Let's introduce one more bit of terminology: we've coined the informal terminology "argument signature" to refer to that subset of a method's signature consisting of the order, types, and number of arguments comprising a method signature, but not their specific names.

Some examples of method headers and their corresponding method/argument signatures are shown here:

  • Method header: int GetAge(bool ageType)

    • Method signature: GetAge(bool)

    • Argument signature: (bool)

  • Method header: void SwitchMajor(string newDepartment, Professor newAdvisor)

    • Method signature: SwitchMajor(string, Professor)

    • Argument signature: (string, Professor)

  • Method header: string GetName()

    • Method signature: GetName()

    • Argument signature: ()


"Argument signature" isn't an industry standard term, but one that we nonetheless find very useful.We'll find the notion of argument signatures to be particularly handy when we discuss the concept of overloading in Chapter 5.%

Message Passing Between Objects

Let's now look at a message passing example involving two objects. Assume that we have two classes defined—Student and Course—and that the methods listed in Table 4-1 are defined on each.

Table 4-1: Student and Course class methods



Student Method:
bool SuccessfullyCompleted(Course c)

Given a reference c to a particular Course object, we're asking the Student object receiving this message to confirm that they have indeed taken the course in question and received a passing grade.

Course Method:
bool Register(Student s)

Given a reference s to a particular Student object, we are asking the Course object receiving this message to do whatever is necessary to register the student. In this case, we expect the Course to ultimately respond true or false to indicate success or failure of the registration request.

Figure 4-2 reflects one possible message interchange between a Course object c and a Student object s; each numbered step in the diagram is narrated in the text that follows.

Click To expand
Figure 4-2: Message passing between a Student and Course object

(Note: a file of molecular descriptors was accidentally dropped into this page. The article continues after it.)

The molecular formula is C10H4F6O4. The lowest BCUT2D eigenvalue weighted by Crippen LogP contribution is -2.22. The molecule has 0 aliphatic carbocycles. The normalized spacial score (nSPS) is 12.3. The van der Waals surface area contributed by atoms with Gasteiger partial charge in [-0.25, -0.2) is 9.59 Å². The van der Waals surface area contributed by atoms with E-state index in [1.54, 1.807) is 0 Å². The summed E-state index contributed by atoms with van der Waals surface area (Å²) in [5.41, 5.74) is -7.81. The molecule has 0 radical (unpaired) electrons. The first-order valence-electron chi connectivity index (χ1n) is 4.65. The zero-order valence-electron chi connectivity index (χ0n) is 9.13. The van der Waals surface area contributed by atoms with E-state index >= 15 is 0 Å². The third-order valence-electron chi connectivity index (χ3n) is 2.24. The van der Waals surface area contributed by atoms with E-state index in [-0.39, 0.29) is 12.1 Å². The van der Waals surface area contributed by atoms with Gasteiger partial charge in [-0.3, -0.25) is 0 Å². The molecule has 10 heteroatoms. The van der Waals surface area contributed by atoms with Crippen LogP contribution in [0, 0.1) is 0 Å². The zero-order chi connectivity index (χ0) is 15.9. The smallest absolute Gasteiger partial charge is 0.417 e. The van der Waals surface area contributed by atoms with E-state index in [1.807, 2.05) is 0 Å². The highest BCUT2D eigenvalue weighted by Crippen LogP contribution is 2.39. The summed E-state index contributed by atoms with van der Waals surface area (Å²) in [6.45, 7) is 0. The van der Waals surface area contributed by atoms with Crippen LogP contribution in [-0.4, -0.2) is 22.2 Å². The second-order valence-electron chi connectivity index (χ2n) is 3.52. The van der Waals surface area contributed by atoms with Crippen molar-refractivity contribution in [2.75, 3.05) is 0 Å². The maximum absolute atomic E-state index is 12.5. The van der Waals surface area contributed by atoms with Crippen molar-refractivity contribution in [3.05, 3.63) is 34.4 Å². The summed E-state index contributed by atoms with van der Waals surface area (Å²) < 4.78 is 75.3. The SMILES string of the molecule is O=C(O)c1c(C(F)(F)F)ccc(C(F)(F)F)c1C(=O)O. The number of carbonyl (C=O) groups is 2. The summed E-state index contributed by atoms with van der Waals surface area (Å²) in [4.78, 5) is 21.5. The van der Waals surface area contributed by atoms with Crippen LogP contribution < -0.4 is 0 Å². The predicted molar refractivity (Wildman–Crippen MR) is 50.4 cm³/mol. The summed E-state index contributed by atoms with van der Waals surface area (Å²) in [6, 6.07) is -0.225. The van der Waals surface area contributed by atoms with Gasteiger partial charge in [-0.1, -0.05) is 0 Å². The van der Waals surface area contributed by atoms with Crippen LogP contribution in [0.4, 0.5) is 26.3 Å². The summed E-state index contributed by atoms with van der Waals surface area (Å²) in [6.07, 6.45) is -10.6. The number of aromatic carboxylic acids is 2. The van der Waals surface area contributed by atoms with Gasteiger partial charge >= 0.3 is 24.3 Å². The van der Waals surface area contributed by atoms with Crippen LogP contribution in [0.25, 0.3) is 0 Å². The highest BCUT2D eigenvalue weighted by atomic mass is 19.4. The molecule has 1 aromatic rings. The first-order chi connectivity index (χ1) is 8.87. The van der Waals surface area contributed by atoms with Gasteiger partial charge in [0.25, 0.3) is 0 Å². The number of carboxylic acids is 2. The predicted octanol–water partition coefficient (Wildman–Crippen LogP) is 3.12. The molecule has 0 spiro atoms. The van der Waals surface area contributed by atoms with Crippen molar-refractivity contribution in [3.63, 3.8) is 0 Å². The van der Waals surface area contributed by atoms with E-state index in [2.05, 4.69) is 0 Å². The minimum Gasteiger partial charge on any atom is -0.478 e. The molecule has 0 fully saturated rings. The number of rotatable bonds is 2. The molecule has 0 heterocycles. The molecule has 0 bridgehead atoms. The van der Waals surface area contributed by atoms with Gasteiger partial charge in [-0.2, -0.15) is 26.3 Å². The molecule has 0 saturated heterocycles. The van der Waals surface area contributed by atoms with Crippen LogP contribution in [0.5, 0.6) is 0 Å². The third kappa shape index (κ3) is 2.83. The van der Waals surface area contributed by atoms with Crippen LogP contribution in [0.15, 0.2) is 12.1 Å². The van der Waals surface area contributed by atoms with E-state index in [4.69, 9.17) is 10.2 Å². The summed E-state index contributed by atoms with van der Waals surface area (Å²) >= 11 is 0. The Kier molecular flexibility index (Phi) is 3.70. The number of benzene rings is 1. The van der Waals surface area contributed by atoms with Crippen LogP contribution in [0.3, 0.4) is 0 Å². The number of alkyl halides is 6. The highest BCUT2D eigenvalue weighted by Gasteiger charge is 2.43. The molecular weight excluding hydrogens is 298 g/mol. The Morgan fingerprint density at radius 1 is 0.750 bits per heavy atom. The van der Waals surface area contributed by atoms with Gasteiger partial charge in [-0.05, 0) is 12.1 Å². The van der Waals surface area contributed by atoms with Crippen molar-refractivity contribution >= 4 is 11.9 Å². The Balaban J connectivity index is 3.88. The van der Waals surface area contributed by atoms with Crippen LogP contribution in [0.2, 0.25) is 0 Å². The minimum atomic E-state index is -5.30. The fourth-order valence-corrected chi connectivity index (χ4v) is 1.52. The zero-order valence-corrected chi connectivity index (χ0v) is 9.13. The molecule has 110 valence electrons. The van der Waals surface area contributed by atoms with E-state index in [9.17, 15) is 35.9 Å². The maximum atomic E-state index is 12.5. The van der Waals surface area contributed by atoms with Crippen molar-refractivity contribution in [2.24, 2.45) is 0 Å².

(Please refer back to this diagram when reading through steps 1 through 4.)

  1. A Course object c receives the message


    where s represents a particular Student object. (For now, we won't worry about the origin of this message; it was most likely triggered by a user's interaction with the SRS GUI. We'll see the complete code context of how all of these messages are issued later in this chapter, in the section entitled "Objects As Clients and Suppliers.")

  2. In order for Course object c to officially determine whether or not s should be permitted to register, c sends the message


    to Student s, where c2 represents a reference to a different Course object that happens to be a prerequisite of Course c. (Don't worry about how Course c knows that c2 is one of its prerequisites; this involves interacting with c's internal prerequisites attribute, which we haven't talked about. Also, Course c2 isn't depicted in Figure 4-2 because, strictly speaking, c2 isn't engaged in this "discussion" between objects c and s; c2 is being talked about, but isn't doing any talking itself!)

  3. Student object s replies with the value true to c, indicating that s has successfully completed the prerequisite course. (We will for the time being ignore the details as to how s determines this; it involves interacting with s's internal transcript attribute, which we haven't fully explained the structure of just yet.)

  4. Convinced that the student has complied with the prerequisite requirements for the course, Course object c finishes the job of registering the student (internal details omitted for now) and confirms the registration by responding with a value of true to the originator of the service request.

This example was overly simplistic; in reality, Course c may have had to speak to numerous other objects:

  • A Classroom object (the room in which the course is to be held, to make sure that it has sufficient room for another student)

  • A DegreeProgram object (the degree sought by the student, to make sure that the requested course is indeed required for the degree that the student is pursuing)

and so forth—before sending a true response to indicate that the request to register Student s had been fulfilled. We'll see a slightly more complicated version of this message exchange later in the chapter.

Accessing Attributes via Dot Notation

Just as we use dot notation to formulate messages to be passed to objects, we can also use dot notation to refer to an object's attributes. For example, if we declare a reference variable x to be of type Student, we can refer to any of Student x's attributes via the following notation:


where the dot is used to qualify the name of the attribute of interest with the name of the reference variable representing the object of interest:, x.gpa, and so forth.

Here are a few additional examples: